Exploring Knowledge Capabilities in SMEs: Cases in Five Irish Software SMEs

Part of the Progress in IS book series (PROIS)


Small and medium enterprises (SMEs) by their very nature differ from multinational enterprises (MNEs); this means that the knowledge management (KM) approach for SMEs differs from that implemented by a larger organisation. However, there remains an absence of empirical evidence that highlights how SMEs operationalise their approach to KM, particularly in the high-technology sectors. Unquestionably, KM has established considerable focus in MNEs during the past decade, it is therefore imperative that policy makers engage SMEs in order to better comprehend the role of SMEs in the global economy. In view of the current economic turbulence, never has it been more important to focus on the knowledge capabilities of software SMEs, as it is on the back of these types of small high-tech organisations that innovation, growth and potential recovery will be realised. Pursuing a qualitative analysis approach using multiple case studies, this chapter examines the knowledge capabilities in five Irish software SMEs with the objective of developing a greater understanding of an SME’s approach to KM and therefore developing an actionable way of assessing how important knowledge is managed, in this type of organisation. The transcripts derived from twenty eight interviews conducted were coded in order to identify the types of knowledge activities (KA) and modes of knowledge processing used to serve the knowledge needs of these organisations. Leveraging the empirical findings from the five cases, this study uncovered significant consistency across the knowledge focus of the five organisations, in software development, project and product knowledge. Depending on the company focus, niche knowledge types were also revealed. While the total number of KAs varied from firm to firm, it was discovered that software SMEs are good at knowledge transfer activity. This finding is largely attributed to the size and the focused business objectives of these firms. Surprisingly, knowledge creation activity was low and explained by the management style, where a small number of people, typically management, drive knowledge creation activity.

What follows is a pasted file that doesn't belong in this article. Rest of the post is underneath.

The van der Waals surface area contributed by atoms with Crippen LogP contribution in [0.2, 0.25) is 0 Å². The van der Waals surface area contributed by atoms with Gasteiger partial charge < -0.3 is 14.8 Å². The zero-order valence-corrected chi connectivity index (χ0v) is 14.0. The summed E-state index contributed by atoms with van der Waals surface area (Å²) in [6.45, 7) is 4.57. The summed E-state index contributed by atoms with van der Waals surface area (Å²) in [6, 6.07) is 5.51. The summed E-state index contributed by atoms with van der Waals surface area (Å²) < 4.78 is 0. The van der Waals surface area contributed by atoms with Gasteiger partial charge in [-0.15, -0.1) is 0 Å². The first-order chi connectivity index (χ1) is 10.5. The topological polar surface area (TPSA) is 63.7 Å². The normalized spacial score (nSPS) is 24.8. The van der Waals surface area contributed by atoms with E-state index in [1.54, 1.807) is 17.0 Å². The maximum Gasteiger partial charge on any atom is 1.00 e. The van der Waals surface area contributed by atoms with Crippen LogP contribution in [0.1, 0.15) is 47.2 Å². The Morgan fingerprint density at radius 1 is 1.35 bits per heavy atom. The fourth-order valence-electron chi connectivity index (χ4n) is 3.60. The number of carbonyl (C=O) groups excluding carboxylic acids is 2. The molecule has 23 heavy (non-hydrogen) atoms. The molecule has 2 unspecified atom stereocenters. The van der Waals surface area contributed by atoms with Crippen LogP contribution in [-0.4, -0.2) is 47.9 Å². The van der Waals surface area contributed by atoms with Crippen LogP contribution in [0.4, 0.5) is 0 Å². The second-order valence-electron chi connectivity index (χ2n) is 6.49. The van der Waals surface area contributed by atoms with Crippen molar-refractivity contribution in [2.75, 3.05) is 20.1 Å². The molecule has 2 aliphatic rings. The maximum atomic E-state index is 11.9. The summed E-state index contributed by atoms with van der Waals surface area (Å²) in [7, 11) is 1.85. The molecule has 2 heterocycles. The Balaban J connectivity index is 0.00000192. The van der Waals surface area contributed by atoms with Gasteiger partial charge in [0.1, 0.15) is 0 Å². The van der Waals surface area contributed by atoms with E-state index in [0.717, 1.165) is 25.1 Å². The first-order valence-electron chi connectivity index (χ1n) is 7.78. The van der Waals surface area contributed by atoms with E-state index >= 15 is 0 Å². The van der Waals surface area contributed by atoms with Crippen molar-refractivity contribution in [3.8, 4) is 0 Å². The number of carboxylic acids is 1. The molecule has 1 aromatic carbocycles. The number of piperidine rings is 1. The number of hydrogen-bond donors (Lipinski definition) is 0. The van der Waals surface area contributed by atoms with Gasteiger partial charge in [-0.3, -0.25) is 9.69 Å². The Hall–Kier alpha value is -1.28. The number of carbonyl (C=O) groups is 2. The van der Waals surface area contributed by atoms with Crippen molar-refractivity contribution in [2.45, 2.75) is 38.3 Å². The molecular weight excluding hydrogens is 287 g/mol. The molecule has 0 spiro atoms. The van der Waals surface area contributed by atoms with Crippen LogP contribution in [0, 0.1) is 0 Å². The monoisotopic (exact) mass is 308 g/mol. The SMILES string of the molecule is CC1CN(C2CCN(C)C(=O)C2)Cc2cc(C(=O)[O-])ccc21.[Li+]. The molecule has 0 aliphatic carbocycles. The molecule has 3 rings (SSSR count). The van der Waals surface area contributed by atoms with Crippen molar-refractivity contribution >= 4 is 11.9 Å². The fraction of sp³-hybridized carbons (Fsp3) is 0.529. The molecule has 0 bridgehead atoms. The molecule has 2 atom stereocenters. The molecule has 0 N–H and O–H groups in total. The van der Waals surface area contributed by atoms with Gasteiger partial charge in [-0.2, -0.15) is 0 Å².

Knowledge Knowledge management (KM) Software SMEs Information systems (IS) Knowledge activities (KAs) and modes of knowledge processing 


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Copyright information

© Springer-Verlag Berlin Heidelberg 2014

Authors and Affiliations

  1. 1.Business Information SystemsUniversity CollegeCorkIreland

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